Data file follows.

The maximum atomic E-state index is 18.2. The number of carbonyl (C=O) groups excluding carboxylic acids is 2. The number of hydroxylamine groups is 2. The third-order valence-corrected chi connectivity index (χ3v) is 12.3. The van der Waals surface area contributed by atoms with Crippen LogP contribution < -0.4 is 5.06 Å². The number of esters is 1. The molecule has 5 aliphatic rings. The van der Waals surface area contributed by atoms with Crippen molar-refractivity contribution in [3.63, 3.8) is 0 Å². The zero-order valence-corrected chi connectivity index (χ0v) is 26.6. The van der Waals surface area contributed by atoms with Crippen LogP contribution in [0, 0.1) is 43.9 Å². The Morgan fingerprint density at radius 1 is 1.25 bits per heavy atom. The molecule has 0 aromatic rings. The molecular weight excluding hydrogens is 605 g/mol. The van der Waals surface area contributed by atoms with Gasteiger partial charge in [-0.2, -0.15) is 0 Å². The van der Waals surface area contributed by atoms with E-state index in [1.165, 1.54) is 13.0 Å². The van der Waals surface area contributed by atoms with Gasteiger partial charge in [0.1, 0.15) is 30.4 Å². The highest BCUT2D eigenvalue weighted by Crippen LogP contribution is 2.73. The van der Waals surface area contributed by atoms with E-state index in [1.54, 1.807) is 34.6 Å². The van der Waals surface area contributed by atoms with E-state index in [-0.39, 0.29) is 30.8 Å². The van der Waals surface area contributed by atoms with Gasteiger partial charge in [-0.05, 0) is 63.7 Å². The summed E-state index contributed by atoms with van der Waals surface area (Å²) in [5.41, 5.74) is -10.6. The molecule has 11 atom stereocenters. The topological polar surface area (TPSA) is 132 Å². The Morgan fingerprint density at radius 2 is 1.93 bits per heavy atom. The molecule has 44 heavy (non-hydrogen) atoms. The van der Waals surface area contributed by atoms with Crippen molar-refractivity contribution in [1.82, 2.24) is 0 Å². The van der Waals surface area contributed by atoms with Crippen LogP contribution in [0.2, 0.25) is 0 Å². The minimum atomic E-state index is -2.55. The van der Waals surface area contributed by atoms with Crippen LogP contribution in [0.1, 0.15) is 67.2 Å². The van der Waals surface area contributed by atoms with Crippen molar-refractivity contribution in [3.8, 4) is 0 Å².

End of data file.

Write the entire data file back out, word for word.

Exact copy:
The maximum atomic E-state index is 18.2. The number of carbonyl (C=O) groups excluding carboxylic acids is 2. The number of hydroxylamine groups is 2. The third-order valence-corrected chi connectivity index (χ3v) is 12.3. The van der Waals surface area contributed by atoms with Crippen LogP contribution < -0.4 is 5.06 Å². The number of esters is 1. The molecule has 5 aliphatic rings. The van der Waals surface area contributed by atoms with Crippen molar-refractivity contribution in [3.63, 3.8) is 0 Å². The zero-order valence-corrected chi connectivity index (χ0v) is 26.6. The van der Waals surface area contributed by atoms with Crippen LogP contribution in [0, 0.1) is 43.9 Å². The Morgan fingerprint density at radius 1 is 1.25 bits per heavy atom. The molecule has 0 aromatic rings. The molecular weight excluding hydrogens is 605 g/mol. The van der Waals surface area contributed by atoms with Gasteiger partial charge in [-0.2, -0.15) is 0 Å². The van der Waals surface area contributed by atoms with E-state index in [1.165, 1.54) is 13.0 Å². The van der Waals surface area contributed by atoms with Gasteiger partial charge in [0.1, 0.15) is 30.4 Å². The highest BCUT2D eigenvalue weighted by Crippen LogP contribution is 2.73. The van der Waals surface area contributed by atoms with E-state index in [1.54, 1.807) is 34.6 Å². The van der Waals surface area contributed by atoms with E-state index in [-0.39, 0.29) is 30.8 Å². The van der Waals surface area contributed by atoms with Gasteiger partial charge in [-0.05, 0) is 63.7 Å². The summed E-state index contributed by atoms with van der Waals surface area (Å²) in [5.41, 5.74) is -10.6. The molecule has 11 atom stereocenters. The topological polar surface area (TPSA) is 132 Å². The Morgan fingerprint density at radius 2 is 1.93 bits per heavy atom. The molecule has 44 heavy (non-hydrogen) atoms. The van der Waals surface area contributed by atoms with Crippen molar-refractivity contribution in [1.82, 2.24) is 0 Å². The van der Waals surface area contributed by atoms with Crippen LogP contribution in [0.2, 0.25) is 0 Å². The minimum atomic E-state index is -2.55. The van der Waals surface area contributed by atoms with Crippen LogP contribution in [0.1, 0.15) is 67.2 Å². The van der Waals surface area contributed by atoms with Crippen molar-refractivity contribution in [3.8, 4) is 0 Å².